Measuring activity of the MCAD enzyme

Once the diagnosis of MCAD deficiency is suspected some tests can be done to see what level of activity of the MCAD enzyme can still be detected.
On the one hand this can confirm that the MCAD enzyme indeed does not function (properly) and that we can speak of a deficiency. This confirms the diagnosis.
On the other hand this test will indicate how much residual activity of the enzyme is still present and we could estimate the patients tolerance towards for example fasting. There are different varieties of MCAD deficiency, serious kinds, but also milder kinds.

The test to measure enzymatic activity can be done in 2 kinds of cells: lymphocytes and fibroblasts.

A lymphocyt is a kind of white blood cell. So lymphocytes can be found in a blood sample.
Fibroblasts are the most important cells of the connective tissue, and help among others with the construction of the skin tissue. So fibroblasts can be found in skin tissue.

The test on lymphocytes requires only a blood sample and can be done quite quickly (a few weeks). So this is the most obvious test to confirm the diagnosis in a neonate.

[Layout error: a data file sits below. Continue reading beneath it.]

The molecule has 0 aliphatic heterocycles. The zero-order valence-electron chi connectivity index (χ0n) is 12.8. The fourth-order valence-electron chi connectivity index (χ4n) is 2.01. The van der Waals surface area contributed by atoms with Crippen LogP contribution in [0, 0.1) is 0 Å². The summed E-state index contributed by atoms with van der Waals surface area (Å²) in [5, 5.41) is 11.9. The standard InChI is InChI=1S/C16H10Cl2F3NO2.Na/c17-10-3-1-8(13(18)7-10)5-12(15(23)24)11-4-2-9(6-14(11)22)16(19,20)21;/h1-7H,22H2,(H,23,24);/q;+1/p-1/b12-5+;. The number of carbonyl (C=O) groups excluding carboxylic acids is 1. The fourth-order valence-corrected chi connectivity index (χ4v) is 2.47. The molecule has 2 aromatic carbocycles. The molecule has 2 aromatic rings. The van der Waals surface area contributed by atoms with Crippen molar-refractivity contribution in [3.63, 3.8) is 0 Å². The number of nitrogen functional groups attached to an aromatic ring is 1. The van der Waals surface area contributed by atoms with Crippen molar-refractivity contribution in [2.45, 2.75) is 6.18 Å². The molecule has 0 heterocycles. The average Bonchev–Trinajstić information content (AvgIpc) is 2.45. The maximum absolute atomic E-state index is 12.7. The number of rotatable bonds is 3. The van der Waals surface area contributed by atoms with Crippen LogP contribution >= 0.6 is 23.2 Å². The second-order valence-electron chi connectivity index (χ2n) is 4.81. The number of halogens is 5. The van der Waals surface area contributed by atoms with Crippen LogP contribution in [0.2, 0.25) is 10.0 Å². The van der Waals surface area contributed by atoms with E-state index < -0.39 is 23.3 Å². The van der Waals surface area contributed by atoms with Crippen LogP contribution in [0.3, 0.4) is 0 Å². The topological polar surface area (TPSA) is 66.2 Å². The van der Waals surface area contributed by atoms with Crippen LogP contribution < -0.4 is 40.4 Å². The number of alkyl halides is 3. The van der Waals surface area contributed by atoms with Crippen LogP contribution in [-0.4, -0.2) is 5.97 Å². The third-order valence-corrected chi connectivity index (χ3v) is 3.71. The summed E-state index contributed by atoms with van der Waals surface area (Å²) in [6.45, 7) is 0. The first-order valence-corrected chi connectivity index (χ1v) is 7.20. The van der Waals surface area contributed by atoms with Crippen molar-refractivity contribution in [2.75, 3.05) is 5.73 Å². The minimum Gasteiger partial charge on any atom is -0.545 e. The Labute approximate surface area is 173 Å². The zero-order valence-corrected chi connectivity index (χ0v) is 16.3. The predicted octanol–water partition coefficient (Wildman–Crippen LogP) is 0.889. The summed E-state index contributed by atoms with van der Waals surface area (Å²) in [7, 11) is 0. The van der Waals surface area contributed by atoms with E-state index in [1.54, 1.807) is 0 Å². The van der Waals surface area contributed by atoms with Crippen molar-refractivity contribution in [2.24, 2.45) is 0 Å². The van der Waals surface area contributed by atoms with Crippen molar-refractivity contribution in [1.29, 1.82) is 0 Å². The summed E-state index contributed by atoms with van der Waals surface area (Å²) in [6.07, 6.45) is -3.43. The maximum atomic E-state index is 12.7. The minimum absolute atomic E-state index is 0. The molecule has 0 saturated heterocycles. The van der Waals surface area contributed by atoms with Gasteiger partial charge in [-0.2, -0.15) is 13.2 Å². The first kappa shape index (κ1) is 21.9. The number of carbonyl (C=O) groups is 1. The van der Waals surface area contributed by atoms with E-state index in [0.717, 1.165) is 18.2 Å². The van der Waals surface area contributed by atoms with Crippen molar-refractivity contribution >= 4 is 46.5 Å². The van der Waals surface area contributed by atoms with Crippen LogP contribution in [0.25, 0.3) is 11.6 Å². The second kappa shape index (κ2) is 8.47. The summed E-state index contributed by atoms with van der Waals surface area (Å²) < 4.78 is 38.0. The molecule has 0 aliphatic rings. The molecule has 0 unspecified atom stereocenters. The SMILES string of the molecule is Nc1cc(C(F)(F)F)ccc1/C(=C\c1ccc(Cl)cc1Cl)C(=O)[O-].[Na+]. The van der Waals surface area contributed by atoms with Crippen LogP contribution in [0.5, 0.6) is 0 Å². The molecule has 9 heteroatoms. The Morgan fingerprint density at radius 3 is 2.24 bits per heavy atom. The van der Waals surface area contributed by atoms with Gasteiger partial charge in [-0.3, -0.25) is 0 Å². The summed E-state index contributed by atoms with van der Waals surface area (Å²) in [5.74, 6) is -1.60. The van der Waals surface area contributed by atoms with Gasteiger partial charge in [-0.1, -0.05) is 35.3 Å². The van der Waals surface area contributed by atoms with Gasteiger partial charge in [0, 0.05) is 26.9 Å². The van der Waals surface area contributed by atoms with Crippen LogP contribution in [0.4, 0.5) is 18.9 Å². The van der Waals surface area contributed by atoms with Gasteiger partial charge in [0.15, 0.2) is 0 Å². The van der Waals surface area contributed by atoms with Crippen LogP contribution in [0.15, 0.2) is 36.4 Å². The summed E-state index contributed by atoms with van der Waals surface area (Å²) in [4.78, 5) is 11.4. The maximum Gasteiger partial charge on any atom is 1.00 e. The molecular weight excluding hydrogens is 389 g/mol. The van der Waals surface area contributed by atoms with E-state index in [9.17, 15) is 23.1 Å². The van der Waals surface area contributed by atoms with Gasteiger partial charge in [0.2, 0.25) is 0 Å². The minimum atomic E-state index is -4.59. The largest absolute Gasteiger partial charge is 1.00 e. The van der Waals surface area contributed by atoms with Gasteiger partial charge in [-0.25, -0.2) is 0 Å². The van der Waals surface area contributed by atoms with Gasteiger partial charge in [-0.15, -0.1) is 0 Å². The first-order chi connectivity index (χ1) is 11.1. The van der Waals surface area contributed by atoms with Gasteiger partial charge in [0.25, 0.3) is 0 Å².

The test on fibroblasts requires a skin biopsie. A small piece of the skin is cut from a not too visible location (eg under the upper arm). Then these skin cells have to be cultured in a laboratory before the test can be done. This takes a whole lot longer (a few months or even a year).

Both tests are done in a similar way, the MCAD enzyme is present in both kinds of cells. In a specialized laboratory a specific substance (called a substrate) is added to the cells. This substance is specifically chosen because it will only react with the MCAD enzyme. By checking to what extend the enzym can act on this substance, we get an idea of how much residual activity is present.

Patients with a severe kind of MCAD deficiency have a residual activity of (far) less than 10%
If the residual activity is between 10 and 20 % of normal activity, then the MCAD deficiency is considered to be mild.

Genetic research can be done on the DNA of the patient in order to identify the specific mutation(s).

Read further about genetic research >

The information on this website is a summary of information that is publicly available on other websites as well as information from books for sale on the internet and in public book stores.
The content of this website is not validated by doctors, scientists or geneticists.

This page was last modified on 20 February 2011